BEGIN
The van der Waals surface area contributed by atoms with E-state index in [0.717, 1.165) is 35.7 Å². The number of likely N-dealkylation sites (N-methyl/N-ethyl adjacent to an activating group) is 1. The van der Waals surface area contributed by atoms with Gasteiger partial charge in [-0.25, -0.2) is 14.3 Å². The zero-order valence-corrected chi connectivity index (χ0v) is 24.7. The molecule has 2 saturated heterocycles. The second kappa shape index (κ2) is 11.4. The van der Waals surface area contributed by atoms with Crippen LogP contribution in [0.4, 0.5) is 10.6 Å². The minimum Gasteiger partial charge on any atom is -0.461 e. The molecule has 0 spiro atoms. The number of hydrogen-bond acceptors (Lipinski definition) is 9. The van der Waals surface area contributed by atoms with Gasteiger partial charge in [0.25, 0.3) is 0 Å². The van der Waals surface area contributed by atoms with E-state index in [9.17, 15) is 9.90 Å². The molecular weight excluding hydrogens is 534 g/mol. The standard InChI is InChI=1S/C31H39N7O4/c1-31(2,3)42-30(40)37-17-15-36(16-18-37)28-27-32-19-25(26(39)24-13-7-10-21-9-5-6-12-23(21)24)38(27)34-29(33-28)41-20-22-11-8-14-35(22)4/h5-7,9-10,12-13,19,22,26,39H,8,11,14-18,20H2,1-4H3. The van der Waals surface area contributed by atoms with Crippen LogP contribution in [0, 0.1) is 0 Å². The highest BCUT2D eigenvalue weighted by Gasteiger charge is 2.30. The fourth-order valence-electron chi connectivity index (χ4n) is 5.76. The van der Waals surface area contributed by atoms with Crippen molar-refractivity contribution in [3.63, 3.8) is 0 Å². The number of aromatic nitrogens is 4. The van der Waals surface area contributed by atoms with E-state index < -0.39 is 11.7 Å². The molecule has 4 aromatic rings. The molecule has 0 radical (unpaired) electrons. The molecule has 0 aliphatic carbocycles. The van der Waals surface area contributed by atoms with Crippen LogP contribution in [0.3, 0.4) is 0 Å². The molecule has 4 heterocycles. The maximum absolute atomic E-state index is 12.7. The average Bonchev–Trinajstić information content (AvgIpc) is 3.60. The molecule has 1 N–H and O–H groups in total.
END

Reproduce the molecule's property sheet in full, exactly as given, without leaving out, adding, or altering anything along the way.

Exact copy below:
The van der Waals surface area contributed by atoms with E-state index in [0.717, 1.165) is 35.7 Å². The number of likely N-dealkylation sites (N-methyl/N-ethyl adjacent to an activating group) is 1. The van der Waals surface area contributed by atoms with Gasteiger partial charge in [-0.25, -0.2) is 14.3 Å². The zero-order valence-corrected chi connectivity index (χ0v) is 24.7. The molecule has 2 saturated heterocycles. The second kappa shape index (κ2) is 11.4. The van der Waals surface area contributed by atoms with Crippen LogP contribution in [0.4, 0.5) is 10.6 Å². The minimum Gasteiger partial charge on any atom is -0.461 e. The molecule has 0 spiro atoms. The number of hydrogen-bond acceptors (Lipinski definition) is 9. The van der Waals surface area contributed by atoms with Gasteiger partial charge in [0.25, 0.3) is 0 Å². The van der Waals surface area contributed by atoms with E-state index in [9.17, 15) is 9.90 Å². The molecular weight excluding hydrogens is 534 g/mol. The standard InChI is InChI=1S/C31H39N7O4/c1-31(2,3)42-30(40)37-17-15-36(16-18-37)28-27-32-19-25(26(39)24-13-7-10-21-9-5-6-12-23(21)24)38(27)34-29(33-28)41-20-22-11-8-14-35(22)4/h5-7,9-10,12-13,19,22,26,39H,8,11,14-18,20H2,1-4H3. The van der Waals surface area contributed by atoms with Crippen LogP contribution in [0, 0.1) is 0 Å². The highest BCUT2D eigenvalue weighted by Gasteiger charge is 2.30. The fourth-order valence-electron chi connectivity index (χ4n) is 5.76. The van der Waals surface area contributed by atoms with Crippen molar-refractivity contribution in [3.63, 3.8) is 0 Å². The number of aromatic nitrogens is 4. The van der Waals surface area contributed by atoms with E-state index < -0.39 is 11.7 Å². The molecule has 4 aromatic rings. The molecule has 0 radical (unpaired) electrons. The molecule has 0 aliphatic carbocycles. The van der Waals surface area contributed by atoms with Crippen LogP contribution in [0.3, 0.4) is 0 Å². The molecule has 4 heterocycles. The maximum absolute atomic E-state index is 12.7. The average Bonchev–Trinajstić information content (AvgIpc) is 3.60. The molecule has 1 N–H and O–H groups in total.